Layoff to Liftoff: Surviving Downsizing in the Tech Industry

Kodeco’s guide to surviving tech layoffs offers actionable tips on stress management, job search strategies, and staying productive post-layoff to prepare for your comeback. By Joey deVilla.

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Taking a break from work is often looked down upon in tech culture, but our brains aren’t built for continuous conscious work. Personal downtime doesn’t detract from work uptime; in fact, it supports it. Make sure that you do the following:

  • Schedule breaks throughout the day: Take short breaks to rest and recharge — and take them away from your computer! A change of scenery from your job search environment can help you stay motivated and avoid burnout.
  • Make time for exercise: Sometimes, a short break isn’t enough to get you out of a rut. You might find that taking a longer break to exercise will energize your body and give you a much-needed mental boost.


If you were working, evenings would make up your free time on weekdays. You should set up your evenings so that when you land your next job, the shift back to employment won’t be so jarring. You should also take advantage of the mental and emotional recovery that we go through at the end of the day.

  • Work on personal projects: If you have any personal or freelance projects, make time for them. They’re a great way to sharpen your skills and learn something new. You can even add the result to your work portfolio. Once you’re back at work, the evenings could be your “side hustle time.”
  • Make time for hobbies: Partake in your hobbies, or take up new ones. They’re a nice break from work, and they’re good for your mental health.
  • Reflect on today: Review what you accomplished during the day and what you can improve on or do differently tomorrow to make things better for “future you.”
  • Prepare for tomorrow: Outline your goals for the next day. This can include setting specific objectives for job applications, networking, and learning activities.
  • Relax and unwind: Do whatever helps you at the end of a working day. It could be reading, watching a movie or TV show, indulging in games (video, board, or card), or spending time with friends or family.

Stay Healthy

older man doing group yoga

It’s too easy to become so focused on dealing with your next job that you forget about your physical and mental health. This is a mistake — bad health tends to have a cascading effect on your personal and professional life when times are good; it’s much worse when you’re without work. Staying healthy during a layoff can take up an entire article by itself, but this article wouldn’t be complete without a couple of tips:

  • Get some exercise: Exercise, which can range from a walk around the block to lifting weights or high-intensity interval training, makes being laid off more bearable. It releases endorphins to reduce your stress and generate feelings of well-being. Being laid off is often an exercise in frustration, and the release that comes from a workout can counter that. You’ll also feel stronger, and I find solutions to problems come to me when I exercise. Also, if you exercise outside, you’ll get a chance to reconnect with your neighbors and neighborhood.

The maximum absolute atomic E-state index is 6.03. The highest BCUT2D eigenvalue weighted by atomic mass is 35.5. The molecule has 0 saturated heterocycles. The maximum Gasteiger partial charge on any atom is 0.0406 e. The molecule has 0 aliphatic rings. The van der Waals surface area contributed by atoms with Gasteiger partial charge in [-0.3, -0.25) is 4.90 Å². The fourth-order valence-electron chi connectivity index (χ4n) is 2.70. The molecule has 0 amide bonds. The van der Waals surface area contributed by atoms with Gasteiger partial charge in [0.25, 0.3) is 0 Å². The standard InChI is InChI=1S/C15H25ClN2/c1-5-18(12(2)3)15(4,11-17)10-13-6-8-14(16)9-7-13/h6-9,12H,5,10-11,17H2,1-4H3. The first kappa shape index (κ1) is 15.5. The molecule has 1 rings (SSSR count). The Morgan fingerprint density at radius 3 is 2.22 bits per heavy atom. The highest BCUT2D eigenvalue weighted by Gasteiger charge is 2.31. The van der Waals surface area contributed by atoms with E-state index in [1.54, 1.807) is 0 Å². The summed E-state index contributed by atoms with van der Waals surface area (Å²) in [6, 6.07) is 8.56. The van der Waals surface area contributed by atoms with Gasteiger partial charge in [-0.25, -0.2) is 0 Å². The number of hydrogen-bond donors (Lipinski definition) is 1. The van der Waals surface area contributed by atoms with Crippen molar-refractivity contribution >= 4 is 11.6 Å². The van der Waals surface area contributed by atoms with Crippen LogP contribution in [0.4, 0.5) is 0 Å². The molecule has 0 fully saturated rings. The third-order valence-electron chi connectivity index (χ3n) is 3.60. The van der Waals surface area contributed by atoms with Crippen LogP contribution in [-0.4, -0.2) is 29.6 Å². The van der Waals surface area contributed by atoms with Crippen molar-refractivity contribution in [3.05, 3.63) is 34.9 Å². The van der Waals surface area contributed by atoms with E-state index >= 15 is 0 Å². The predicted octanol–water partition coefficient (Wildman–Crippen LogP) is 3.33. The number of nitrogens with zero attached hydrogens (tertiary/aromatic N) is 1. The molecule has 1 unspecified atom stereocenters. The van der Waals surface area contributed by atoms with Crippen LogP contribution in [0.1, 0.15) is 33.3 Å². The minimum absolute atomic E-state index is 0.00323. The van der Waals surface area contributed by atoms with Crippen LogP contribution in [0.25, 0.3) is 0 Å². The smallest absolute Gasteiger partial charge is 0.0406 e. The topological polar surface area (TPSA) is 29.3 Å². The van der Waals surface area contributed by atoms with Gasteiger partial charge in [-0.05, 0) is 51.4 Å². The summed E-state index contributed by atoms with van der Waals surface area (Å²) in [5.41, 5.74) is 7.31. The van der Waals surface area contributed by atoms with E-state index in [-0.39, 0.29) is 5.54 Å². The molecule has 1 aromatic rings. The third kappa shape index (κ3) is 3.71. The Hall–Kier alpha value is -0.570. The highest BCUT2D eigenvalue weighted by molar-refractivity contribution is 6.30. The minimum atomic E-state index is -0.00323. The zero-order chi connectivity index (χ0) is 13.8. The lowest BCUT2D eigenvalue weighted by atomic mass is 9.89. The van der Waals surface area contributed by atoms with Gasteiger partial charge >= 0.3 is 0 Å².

• Connect with friends: People with good friendships are happier, healthier, and feel less stressed, which is even more necessary now. Being laid off triggers an instinctive response that was useful when being kicked out of the tribe meant certain death. You can reduce this bad feeling with the presence of friends. Take advantage of your newfound free time to reach out to them — especially if they’ve also been laid off.
  • Find your circle of trust: Identify the friends you trust most — the ones you can confide in and seek advice from. Be deliberate in this selection process; they should be people whom you can go to when having one of those “Dark Night of the Soul” moments that pop up from time to time after you’ve lost your job.
  • Be wary of “self-soothing”: If you cope with stress or unhappiness with snacks or alcohol, watch your intake. It’s easy to overindulge during such times, but maintaining control can help you stay both physically and mentally healthy.
  • Seek counseling if you need it: Just as you would seek professional help if you were physically injured at work, you should consult a professional if your mental health is suffering. The American Psychological Association says you should seek counseling if being laid off…
    • Causes you to think about it or cope with it for at least an hour each day.
    • Makes you feel embarrassed or makes you want to avoid others.
    • Caused your quality of life to decrease.
    • Has negatively affected school, work, or relationships.
    • Has led you to make changes in your life or develop habits to cope.
  • If you’re in the U.S., you have a couple of extra issues to contend with:
    • Choose the health insurance option that works best for your needs. That could be continuing your current coverage with COBRA, enrolling in an insurance plan at the ACA Marketplace, or signing up for short-term health insurance.
    • If you have prescriptions, see if you qualify for programs that allow you to fill them at a lower cost or for free, including Medicare or Medicaid.